When parties enter into a written contract, a key consideration is to put their respective rights and obligations on a definite footing. Occasions arise, however, when the snapshot captured in a document bears scant resemblance to the image one or both parties had in mind. Mechanisms may be available on application to the court to remedy such inconsistencies. But what is the situation where a written contract clearly states that it "constitutes the entire understanding between the parties" in relation to the subject matter of the contract and "supersedes all prior agreements, negotiations and discussions between the parties relating to it", or words to that effect? Such provisions are known as entire (or whole) agreement clauses. Does such language make a contract impervious to rectification?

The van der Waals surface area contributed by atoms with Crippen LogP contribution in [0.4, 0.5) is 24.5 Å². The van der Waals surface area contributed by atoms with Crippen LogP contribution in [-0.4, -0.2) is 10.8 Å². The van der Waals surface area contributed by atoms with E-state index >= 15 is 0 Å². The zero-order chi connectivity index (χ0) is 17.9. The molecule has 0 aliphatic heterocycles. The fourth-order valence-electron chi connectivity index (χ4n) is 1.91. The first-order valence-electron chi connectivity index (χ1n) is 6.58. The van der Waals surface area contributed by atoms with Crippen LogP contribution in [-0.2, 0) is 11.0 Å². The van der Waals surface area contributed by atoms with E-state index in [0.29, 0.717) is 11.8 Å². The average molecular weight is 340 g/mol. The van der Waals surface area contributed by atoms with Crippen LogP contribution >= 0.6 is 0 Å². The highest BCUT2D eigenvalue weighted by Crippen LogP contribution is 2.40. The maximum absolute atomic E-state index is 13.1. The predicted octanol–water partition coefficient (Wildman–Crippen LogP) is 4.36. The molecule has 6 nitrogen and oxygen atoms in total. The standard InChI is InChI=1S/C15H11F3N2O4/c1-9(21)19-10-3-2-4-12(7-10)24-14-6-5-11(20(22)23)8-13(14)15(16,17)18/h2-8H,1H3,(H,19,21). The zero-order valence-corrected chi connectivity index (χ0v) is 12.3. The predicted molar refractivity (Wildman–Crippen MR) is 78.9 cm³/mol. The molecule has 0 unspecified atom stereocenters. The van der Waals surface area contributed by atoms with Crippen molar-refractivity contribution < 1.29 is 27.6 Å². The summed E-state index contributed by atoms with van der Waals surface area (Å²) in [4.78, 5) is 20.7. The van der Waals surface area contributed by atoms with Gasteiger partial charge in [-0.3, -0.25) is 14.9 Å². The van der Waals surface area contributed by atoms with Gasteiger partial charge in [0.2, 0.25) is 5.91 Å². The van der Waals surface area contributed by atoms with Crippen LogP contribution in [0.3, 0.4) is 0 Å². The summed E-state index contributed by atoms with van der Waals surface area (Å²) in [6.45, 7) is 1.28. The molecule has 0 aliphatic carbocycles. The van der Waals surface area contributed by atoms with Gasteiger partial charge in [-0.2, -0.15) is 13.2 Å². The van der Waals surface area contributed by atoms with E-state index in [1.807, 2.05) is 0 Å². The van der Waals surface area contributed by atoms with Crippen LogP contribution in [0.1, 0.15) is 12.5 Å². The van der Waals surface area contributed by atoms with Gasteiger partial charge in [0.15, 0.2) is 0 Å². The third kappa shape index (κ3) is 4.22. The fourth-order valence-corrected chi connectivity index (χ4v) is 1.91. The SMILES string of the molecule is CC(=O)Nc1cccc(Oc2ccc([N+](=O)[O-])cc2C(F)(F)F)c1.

|Number of pages||2|
|Journal||Journal of the Law Society of Scotland|
|Publication status||Published - 15 Nov 2010|
- contract law
- entire agreement contractual clauses